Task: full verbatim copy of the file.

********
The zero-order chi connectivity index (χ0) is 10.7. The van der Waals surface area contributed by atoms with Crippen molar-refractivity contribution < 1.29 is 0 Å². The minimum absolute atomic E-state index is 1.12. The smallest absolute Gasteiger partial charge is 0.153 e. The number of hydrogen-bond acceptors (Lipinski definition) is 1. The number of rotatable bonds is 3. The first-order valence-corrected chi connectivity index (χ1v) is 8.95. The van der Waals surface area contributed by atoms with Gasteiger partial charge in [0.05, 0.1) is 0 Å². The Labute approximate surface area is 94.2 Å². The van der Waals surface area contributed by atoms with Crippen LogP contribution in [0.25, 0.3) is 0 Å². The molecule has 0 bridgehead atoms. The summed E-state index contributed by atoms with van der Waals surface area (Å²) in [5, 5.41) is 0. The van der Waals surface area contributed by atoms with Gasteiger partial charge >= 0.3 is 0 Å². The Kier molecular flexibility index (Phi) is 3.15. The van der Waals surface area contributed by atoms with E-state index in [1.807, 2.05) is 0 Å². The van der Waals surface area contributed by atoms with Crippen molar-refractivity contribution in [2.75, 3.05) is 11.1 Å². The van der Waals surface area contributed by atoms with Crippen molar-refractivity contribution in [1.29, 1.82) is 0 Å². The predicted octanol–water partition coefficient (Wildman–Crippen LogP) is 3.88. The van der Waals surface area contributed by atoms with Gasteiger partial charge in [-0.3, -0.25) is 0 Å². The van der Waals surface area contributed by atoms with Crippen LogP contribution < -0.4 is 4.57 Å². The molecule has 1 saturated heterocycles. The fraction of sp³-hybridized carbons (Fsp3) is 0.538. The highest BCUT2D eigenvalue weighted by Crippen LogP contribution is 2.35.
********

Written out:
The zero-order chi connectivity index (χ0) is 10.7. The van der Waals surface area contributed by atoms with Crippen molar-refractivity contribution < 1.29 is 0 Å². The minimum absolute atomic E-state index is 1.12. The smallest absolute Gasteiger partial charge is 0.153 e. The number of hydrogen-bond acceptors (Lipinski definition) is 1. The number of rotatable bonds is 3. The first-order valence-corrected chi connectivity index (χ1v) is 8.95. The van der Waals surface area contributed by atoms with Gasteiger partial charge in [0.05, 0.1) is 0 Å². The Labute approximate surface area is 94.2 Å². The van der Waals surface area contributed by atoms with Crippen LogP contribution in [0.25, 0.3) is 0 Å². The molecule has 0 bridgehead atoms. The summed E-state index contributed by atoms with van der Waals surface area (Å²) in [5, 5.41) is 0. The van der Waals surface area contributed by atoms with Gasteiger partial charge >= 0.3 is 0 Å². The Kier molecular flexibility index (Phi) is 3.15. The van der Waals surface area contributed by atoms with E-state index in [1.807, 2.05) is 0 Å². The van der Waals surface area contributed by atoms with Crippen molar-refractivity contribution in [2.75, 3.05) is 11.1 Å². The van der Waals surface area contributed by atoms with Crippen molar-refractivity contribution in [1.29, 1.82) is 0 Å². The predicted octanol–water partition coefficient (Wildman–Crippen LogP) is 3.88. The van der Waals surface area contributed by atoms with Gasteiger partial charge in [-0.3, -0.25) is 0 Å². The van der Waals surface area contributed by atoms with Crippen LogP contribution < -0.4 is 4.57 Å². The molecule has 1 saturated heterocycles. The fraction of sp³-hybridized carbons (Fsp3) is 0.538. The highest BCUT2D eigenvalue weighted by Crippen LogP contribution is 2.35.